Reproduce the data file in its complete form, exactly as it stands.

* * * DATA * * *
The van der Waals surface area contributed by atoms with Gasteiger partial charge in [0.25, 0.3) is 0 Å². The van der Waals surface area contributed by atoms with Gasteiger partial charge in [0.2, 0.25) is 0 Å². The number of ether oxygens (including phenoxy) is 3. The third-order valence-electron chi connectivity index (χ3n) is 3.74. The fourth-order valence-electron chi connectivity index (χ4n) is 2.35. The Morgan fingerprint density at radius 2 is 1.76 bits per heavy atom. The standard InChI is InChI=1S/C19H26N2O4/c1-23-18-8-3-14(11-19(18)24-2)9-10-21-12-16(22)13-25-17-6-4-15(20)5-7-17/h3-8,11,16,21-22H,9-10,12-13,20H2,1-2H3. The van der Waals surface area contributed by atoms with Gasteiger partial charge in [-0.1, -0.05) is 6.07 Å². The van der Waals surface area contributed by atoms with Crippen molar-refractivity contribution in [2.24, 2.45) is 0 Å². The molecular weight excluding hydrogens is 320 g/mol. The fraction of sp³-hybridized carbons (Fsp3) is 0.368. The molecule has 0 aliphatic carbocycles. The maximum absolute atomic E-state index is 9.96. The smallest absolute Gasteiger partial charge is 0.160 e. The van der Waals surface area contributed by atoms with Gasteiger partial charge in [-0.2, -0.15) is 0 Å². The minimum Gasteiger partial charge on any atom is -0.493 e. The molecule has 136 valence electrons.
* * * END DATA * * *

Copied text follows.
The van der Waals surface area contributed by atoms with Gasteiger partial charge in [0.25, 0.3) is 0 Å². The van der Waals surface area contributed by atoms with Gasteiger partial charge in [0.2, 0.25) is 0 Å². The number of ether oxygens (including phenoxy) is 3. The third-order valence-electron chi connectivity index (χ3n) is 3.74. The fourth-order valence-electron chi connectivity index (χ4n) is 2.35. The Morgan fingerprint density at radius 2 is 1.76 bits per heavy atom. The standard InChI is InChI=1S/C19H26N2O4/c1-23-18-8-3-14(11-19(18)24-2)9-10-21-12-16(22)13-25-17-6-4-15(20)5-7-17/h3-8,11,16,21-22H,9-10,12-13,20H2,1-2H3. The van der Waals surface area contributed by atoms with Gasteiger partial charge in [-0.1, -0.05) is 6.07 Å². The van der Waals surface area contributed by atoms with Crippen molar-refractivity contribution in [2.24, 2.45) is 0 Å². The molecular weight excluding hydrogens is 320 g/mol. The fraction of sp³-hybridized carbons (Fsp3) is 0.368. The molecule has 0 aliphatic carbocycles. The maximum absolute atomic E-state index is 9.96. The smallest absolute Gasteiger partial charge is 0.160 e. The van der Waals surface area contributed by atoms with Gasteiger partial charge in [-0.2, -0.15) is 0 Å². The minimum Gasteiger partial charge on any atom is -0.493 e. The molecule has 136 valence electrons.